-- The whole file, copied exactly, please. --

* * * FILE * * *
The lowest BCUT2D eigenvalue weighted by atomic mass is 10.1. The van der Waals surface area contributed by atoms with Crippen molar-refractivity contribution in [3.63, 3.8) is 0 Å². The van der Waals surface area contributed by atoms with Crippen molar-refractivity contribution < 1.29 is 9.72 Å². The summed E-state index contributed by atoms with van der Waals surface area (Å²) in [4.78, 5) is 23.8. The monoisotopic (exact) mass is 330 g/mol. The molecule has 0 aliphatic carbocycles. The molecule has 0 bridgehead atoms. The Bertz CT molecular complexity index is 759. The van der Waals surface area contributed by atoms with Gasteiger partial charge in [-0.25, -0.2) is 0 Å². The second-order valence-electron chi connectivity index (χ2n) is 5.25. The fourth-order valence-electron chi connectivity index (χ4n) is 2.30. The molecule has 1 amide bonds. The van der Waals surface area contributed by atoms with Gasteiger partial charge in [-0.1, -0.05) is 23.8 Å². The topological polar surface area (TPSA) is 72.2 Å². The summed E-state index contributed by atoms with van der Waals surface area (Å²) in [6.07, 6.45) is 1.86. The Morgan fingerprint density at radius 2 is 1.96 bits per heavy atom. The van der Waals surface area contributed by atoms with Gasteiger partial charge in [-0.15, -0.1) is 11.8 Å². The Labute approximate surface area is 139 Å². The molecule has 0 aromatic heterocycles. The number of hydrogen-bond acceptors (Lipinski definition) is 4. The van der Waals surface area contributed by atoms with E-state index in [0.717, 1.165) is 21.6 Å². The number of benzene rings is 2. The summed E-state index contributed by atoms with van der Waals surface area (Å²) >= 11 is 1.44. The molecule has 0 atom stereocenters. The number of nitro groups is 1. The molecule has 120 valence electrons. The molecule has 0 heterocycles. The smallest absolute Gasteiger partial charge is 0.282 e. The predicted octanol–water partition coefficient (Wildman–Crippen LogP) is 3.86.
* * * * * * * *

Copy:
The lowest BCUT2D eigenvalue weighted by atomic mass is 10.1. The van der Waals surface area contributed by atoms with Crippen molar-refractivity contribution in [3.63, 3.8) is 0 Å². The van der Waals surface area contributed by atoms with Crippen molar-refractivity contribution < 1.29 is 9.72 Å². The summed E-state index contributed by atoms with van der Waals surface area (Å²) in [4.78, 5) is 23.8. The monoisotopic (exact) mass is 330 g/mol. The molecule has 0 aliphatic carbocycles. The molecule has 0 bridgehead atoms. The Bertz CT molecular complexity index is 759. The van der Waals surface area contributed by atoms with Gasteiger partial charge in [-0.25, -0.2) is 0 Å². The second-order valence-electron chi connectivity index (χ2n) is 5.25. The fourth-order valence-electron chi connectivity index (χ4n) is 2.30. The molecule has 1 amide bonds. The van der Waals surface area contributed by atoms with Gasteiger partial charge in [-0.1, -0.05) is 23.8 Å². The topological polar surface area (TPSA) is 72.2 Å². The summed E-state index contributed by atoms with van der Waals surface area (Å²) in [6.07, 6.45) is 1.86. The Morgan fingerprint density at radius 2 is 1.96 bits per heavy atom. The van der Waals surface area contributed by atoms with Gasteiger partial charge in [-0.15, -0.1) is 11.8 Å². The Labute approximate surface area is 139 Å². The molecule has 0 aromatic heterocycles. The number of hydrogen-bond acceptors (Lipinski definition) is 4. The van der Waals surface area contributed by atoms with E-state index in [0.717, 1.165) is 21.6 Å². The number of benzene rings is 2. The summed E-state index contributed by atoms with van der Waals surface area (Å²) >= 11 is 1.44. The molecule has 0 atom stereocenters. The number of nitro groups is 1. The molecule has 120 valence electrons. The molecule has 0 heterocycles. The smallest absolute Gasteiger partial charge is 0.282 e. The predicted octanol–water partition coefficient (Wildman–Crippen LogP) is 3.86.